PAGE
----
Other general managers drool over Komisarek's physical package, and I'm sure many of them would have been willing to offer him five or six million a year in a long-term deal...at least before worrisome rumours about a looming drop in the salary cap began to emerge this season. Even so, there will probably be a team or two desperate for solid defence that will cough up the dough for Komisarek this summer. That's why I hope Bob Gainey signs the big guy before it comes to that.

Gainey won't win a bidding war for Komisarek's services because he knows what we know...that Komo isn't the equal of defencemen like Jay Bouwmeester or Zdeno Chara, or even Markov, who actually present a well-rounded game on the ice and, it can be argued, deserve the millions they get. I think Komisarek is important to the Canadiens' future, and he's got the intangibles to be captain material someday. But if he's to stick around, he'll have to consider some intangibles too.

Does he really like Montreal as much as he says he does? (Sorry, Mike, but your old buddy Souray fed us that line once before. Fool me once, and all that.) If he's telling the truth about that, I think he and Gainey can negotiate a fair deal, somewhere between 3.5 and 4.5 million dollars a year. He's certainly worth that, despite his shortcomings. I'd like to see a deal happen sooner rather than later, because the high bidders are circling and if he hits the open market, Komisarek will not only be overrated, he'll be overpaid for it. And it won't be in Montreal.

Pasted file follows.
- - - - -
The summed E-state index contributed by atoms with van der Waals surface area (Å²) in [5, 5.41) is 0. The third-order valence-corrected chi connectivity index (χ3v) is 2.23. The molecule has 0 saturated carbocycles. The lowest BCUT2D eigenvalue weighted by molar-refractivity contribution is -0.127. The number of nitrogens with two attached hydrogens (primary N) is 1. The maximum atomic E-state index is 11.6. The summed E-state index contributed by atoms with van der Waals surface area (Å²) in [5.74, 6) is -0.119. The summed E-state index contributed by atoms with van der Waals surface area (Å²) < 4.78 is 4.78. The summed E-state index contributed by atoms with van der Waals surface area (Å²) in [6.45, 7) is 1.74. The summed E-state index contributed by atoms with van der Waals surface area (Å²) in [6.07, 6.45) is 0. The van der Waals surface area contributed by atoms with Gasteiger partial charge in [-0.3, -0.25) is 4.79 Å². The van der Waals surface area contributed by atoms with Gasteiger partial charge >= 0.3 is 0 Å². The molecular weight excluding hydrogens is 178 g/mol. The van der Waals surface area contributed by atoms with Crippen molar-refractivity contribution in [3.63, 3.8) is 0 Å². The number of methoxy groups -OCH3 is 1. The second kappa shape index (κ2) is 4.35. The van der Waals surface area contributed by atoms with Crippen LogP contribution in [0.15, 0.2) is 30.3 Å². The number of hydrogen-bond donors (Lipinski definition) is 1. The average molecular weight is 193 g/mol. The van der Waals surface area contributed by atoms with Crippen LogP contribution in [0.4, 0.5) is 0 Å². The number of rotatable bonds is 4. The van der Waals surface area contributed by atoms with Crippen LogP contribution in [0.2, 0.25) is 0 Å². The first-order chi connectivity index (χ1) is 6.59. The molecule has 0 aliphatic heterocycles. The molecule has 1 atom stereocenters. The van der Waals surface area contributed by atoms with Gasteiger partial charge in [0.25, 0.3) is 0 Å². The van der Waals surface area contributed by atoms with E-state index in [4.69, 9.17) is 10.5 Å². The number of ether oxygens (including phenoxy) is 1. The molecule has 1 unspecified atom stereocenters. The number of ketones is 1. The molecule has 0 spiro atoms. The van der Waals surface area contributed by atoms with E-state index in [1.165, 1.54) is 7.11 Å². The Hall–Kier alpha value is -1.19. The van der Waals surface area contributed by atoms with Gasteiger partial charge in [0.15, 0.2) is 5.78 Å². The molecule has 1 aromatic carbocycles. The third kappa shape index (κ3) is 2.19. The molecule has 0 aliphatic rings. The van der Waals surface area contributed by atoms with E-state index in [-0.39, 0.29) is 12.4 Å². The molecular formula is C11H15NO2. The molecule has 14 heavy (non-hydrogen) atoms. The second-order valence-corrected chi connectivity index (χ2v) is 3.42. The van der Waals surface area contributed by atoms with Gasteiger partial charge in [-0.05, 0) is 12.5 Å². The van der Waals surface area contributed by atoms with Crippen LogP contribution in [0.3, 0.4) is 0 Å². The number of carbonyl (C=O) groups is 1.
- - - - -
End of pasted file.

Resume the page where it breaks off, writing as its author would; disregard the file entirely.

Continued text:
5 comments:

Topham said...

It's hard to evaluate a player like Komi, isn't it?

One actually has to watch him play.

As PIMs are a very poor proxy for toughness (see Segei Kostitsyn's 10 minute majors), so too are hits and blocked shots good indicators of the value of a defender. Yet in all three cases, people put them forward. Probably because without them, what could be used?

It bothers me recently that Komisarek is getting hyped beyond belief for these stats. But though many of his hits are good, he often makes the hit at the expense of defense. And, no matter what people say, I haven't seen a team afraid of forechecking against us.

What's more, according to people who watch these things, many of his hits are not actually hits (Hockeyanalysis):

"The NHL keeps track of what they call RTSS stats which include hits, giveaways, takeaways, blocked shots, etc. While these are nice stats to take a look at they are relatively useless as presented by the NHL. The problem is that game monitors in different arenas have different ideas of what is a hit or a giveaway or a takeaway, etc. Some cities are really stingy in giving players credits for these stats while others are quite generous in crediting players. So what I have done is to attempt to remove these biases by adjusting the stats to reduce the number of stats awarded in 'generous' cities and boosting the number of stats awarded in stingy cities. So far I have done this for hits, giveaways and takeaways for both teams and players. I have also taken a look at how many giveaways have led to shots on goal and goals against but in doing so instead of using adjusted stats I only looked at road stats which would eliminate a significant portion of the bias in the RTSS stats. It's not perfect but it is better than nothing."